The wars in Iraq and Afghanistan are now the longest waged by an all-volunteer force in U.S. history. Even as soldiers rotate back into the field for multiple and extended tours, the Army requires a constant supply of new recruits. But the patriotic fervor that led so many to sign up after 9/11 is now eight years past. That leaves recruiters with perhaps the toughest, if not the most dangerous, job in the Army. Last year alone, the number of recruiters who killed themselves was triple the overall Army rate…

Continue reading.

Written by LeisureGuy

7 April 2009 at 11:37 am

Can US courts free Guantánamo prisoners?

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Interesting article in the Washington Independent by Daphne Eviatar. It begins:

In what’s being called the first major challenge of the Obama administration’s detention policy, lawyers on Monday filed a petition with the U.S. Supreme Court to review the case of Kiyemba v. Obama, in which a Court of Appeals ruled that federal courts do not have the power to order innocent Guantánamo detainees released into the United States.

The significance of that ruling goes far beyond the now-notorious case of the 17 Chinese Muslim Uighurs directly involved. At its core, the petition asks the Supreme Court more broadly: does a federal court have any power at all over innocent prisoners of the “war on terror”?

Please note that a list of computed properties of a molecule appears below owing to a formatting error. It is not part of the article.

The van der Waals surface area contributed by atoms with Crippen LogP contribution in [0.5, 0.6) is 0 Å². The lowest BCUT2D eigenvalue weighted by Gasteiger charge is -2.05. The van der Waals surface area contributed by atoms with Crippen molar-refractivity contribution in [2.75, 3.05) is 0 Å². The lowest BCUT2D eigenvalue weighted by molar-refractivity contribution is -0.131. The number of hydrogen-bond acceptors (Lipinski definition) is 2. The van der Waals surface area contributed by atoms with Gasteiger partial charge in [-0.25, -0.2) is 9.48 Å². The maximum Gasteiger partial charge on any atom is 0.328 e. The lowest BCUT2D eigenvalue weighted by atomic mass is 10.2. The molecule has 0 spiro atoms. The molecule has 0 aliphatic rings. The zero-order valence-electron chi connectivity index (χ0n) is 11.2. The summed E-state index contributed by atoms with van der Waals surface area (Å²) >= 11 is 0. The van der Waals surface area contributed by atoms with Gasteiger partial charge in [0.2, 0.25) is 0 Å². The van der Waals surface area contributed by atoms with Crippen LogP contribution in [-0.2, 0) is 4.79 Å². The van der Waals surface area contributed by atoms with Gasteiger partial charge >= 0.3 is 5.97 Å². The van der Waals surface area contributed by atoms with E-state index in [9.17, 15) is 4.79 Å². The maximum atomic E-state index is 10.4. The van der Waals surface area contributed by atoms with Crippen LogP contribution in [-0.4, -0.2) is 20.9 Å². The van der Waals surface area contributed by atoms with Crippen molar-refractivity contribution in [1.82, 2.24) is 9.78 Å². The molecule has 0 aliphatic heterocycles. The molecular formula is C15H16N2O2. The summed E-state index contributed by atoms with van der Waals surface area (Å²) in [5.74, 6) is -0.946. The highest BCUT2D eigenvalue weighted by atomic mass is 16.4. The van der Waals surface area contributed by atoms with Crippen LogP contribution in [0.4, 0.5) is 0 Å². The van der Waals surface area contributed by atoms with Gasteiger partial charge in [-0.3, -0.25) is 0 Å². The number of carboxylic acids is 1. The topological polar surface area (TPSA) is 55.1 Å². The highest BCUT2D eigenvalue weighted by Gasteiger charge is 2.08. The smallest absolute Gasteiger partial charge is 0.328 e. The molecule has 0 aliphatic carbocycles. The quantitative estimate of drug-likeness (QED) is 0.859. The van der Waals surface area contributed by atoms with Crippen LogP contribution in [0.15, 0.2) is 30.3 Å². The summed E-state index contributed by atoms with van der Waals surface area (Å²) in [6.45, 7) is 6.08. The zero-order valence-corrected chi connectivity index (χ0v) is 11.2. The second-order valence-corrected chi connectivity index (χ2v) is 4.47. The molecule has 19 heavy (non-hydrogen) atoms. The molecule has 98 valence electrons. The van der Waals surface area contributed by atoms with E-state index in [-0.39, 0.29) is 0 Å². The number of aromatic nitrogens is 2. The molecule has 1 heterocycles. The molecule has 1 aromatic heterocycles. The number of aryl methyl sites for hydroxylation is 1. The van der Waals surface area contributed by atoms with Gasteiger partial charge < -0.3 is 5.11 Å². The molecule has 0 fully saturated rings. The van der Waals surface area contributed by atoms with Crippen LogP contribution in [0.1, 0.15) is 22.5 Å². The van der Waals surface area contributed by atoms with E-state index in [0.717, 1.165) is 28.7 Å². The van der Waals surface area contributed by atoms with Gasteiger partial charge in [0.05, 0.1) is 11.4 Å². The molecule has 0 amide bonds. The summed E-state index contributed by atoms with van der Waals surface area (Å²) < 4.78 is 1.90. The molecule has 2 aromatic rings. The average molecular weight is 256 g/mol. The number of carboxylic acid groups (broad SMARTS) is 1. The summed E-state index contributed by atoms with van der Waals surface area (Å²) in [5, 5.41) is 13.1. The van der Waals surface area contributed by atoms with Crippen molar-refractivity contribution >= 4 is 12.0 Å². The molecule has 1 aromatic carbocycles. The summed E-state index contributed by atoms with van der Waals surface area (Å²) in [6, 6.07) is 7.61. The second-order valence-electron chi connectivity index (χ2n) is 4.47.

In the Kiyemba case, the Court of Appeals for the District of Columbia ruled that even though the government had no grounds to continue to hold the Uighurs, imprisoned for more than seven years, the federal courts had no authority to order them released into the United States, either. Their lawyers say that makes their right to habeas corpus — confirmed by the Supreme Court last June in Boumediene v. Bush — meaningless.

“What happens in a habeas case is the judge orders the jailer to release the prisoner,” explained Sabin Willett, the lead lawyer representing the Uighurs. “But there’s no sovereign [government] the court can order except our own. Now the DC circuit is saying the court can’t even do that.”

The result is that not only are these Chinese Muslim dissidents still stuck at Guantánamo Bay, but the Obama administration has used the Kiyemba ruling broadly to argue that all habeas corpus proceedings brought by prisoners approved for release should be halted because the courts have no power to release the men from prison anyway. In other words, when it comes to innocent men imprisoned indefinitely at Guantanamo, the judiciary has no role to play at all.